Pointing in that direction, Spokane County District No. 3, Cheney, will have 10 pieces of mobile equipment in operation this year, ranging from a swift pickup with only 100 gallons of water to a big truck carrying 1,500 gallons and a pump capable of shooting that water out at a nozzle pressure of 600 pounds. The big unit also has all the ladders and other equipment necessary on structural and grain elevator fires.
More districts, Burgunder reports, are going in for the light pickups carrying 100 gallons of water. Tlieir job will be to get there first and hold the fire in check while a larger unit is on the way.
Appearance of so much speedy mobile equipment has resulted in a high degree of inter-district cooperation. “Fires have brought together trucks from four or five different districts,” Burgunder relates. “They certainly help one another,”
Another innovation, which has smoothed out the rough spots in the rural fire units, is the pre-harvest fire defense meeting. Farmers gather for a complete review of their individual responsibilities. All of the district mobile equipment is on display and farmers are given a short course in its use and operation.
New ideas, suggestions, and regulations make their appearance at these gatherings. Here are some of the new pointers from the July, 1947, pre-harvest meeting in the Clyde District of Walla Walla County:
First, shovels are to hang from the side of the combines, where they can be quickly and easily reached from the ground. When a man needs a shovel in a hurry he doesn’t want to have to climb on top a combine for it.
Second, the protective screens on tractor and truck exhausts are to be sleeves at least a foot long. Just fastening a piece of screen over the end of the pipe isn’t enough. Only a long sleeve will withstand the exhaust heat during the harvest period.
Third, combines are to carry jacks and blocks so the tractor can be unhooked speedily on fire call.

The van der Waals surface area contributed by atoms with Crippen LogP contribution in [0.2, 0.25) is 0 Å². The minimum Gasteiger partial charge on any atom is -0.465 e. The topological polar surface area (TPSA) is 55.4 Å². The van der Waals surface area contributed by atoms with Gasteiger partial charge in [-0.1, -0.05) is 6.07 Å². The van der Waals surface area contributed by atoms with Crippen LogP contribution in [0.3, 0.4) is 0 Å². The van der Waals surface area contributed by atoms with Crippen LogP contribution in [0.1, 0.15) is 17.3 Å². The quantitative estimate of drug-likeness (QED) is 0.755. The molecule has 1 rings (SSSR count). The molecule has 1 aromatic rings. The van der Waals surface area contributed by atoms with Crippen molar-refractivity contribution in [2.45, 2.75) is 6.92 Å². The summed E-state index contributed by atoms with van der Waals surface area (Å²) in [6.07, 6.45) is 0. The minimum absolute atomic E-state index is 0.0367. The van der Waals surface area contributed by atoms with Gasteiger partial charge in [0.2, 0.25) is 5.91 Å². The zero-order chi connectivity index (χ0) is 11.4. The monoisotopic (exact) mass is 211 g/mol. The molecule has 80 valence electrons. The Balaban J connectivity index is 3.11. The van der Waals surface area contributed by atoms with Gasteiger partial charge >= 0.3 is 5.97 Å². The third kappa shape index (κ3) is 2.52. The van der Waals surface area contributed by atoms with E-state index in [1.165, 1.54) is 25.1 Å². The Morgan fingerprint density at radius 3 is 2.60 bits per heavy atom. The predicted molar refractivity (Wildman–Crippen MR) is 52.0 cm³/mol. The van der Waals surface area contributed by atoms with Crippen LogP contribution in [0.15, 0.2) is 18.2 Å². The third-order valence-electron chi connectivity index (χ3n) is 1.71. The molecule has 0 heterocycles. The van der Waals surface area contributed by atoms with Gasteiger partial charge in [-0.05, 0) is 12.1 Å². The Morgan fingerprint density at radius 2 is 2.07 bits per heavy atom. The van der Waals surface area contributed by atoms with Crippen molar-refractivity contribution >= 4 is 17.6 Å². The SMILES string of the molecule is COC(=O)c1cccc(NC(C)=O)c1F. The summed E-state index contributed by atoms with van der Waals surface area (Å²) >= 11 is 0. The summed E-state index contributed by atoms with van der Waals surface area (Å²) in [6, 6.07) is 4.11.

Fourth, at night or when the harvest crew is on fire call, the combine is to be pulled into a plowed area.
When the meeting adjourned every farmer knew exactly what to do. Nothing was left to chance. In case of fire in the Clyde District, here’s what will happen!
The report comes to the oil company plant where the truck is stationed. The farmer making the report gives the exact location of the fire, its type, wind conditions, and the road to take to get there the quickest. The farm wives take this complete report ana spread i_____ over the party lines.
Farmers within 2 miles of the farm bring tractors and harvest crews. Those 2 to 4 miles bring trucks and crews. While the district truck and the neighbors are coming the farmer with the fire rounds up plows, disks, and hitches. There’s little danger of having half a dozen tractors and not a single plow or disk, as happened on one grain fire not so many years ago.
Washington’s all-out efforts in rural fire fighting, ranging from spectacular items such as a $14,000 truck just acquired by one district down to a seemingly minor point involving the location of a shovel on a combine, have paid off handsomely. Prior to 1942, the state seldom got by without seeing a million dollars worth of grain go up in smoke. Other farm fire losses were high too. Now the toll isn’t a tenth that much.
A new and mighty welcome dividend came last year. It was a 10 per cent reduction in the premium on grain insurance. In total dollars that isn’t much compared to the value of the grain saved but it reveals how far Washington has come in fire defense since the dark days before 1942, when most grain farmers themselves accepted the big fires as inevitable and insurance companies were pulling out of some districts because they were having to pay such huge claims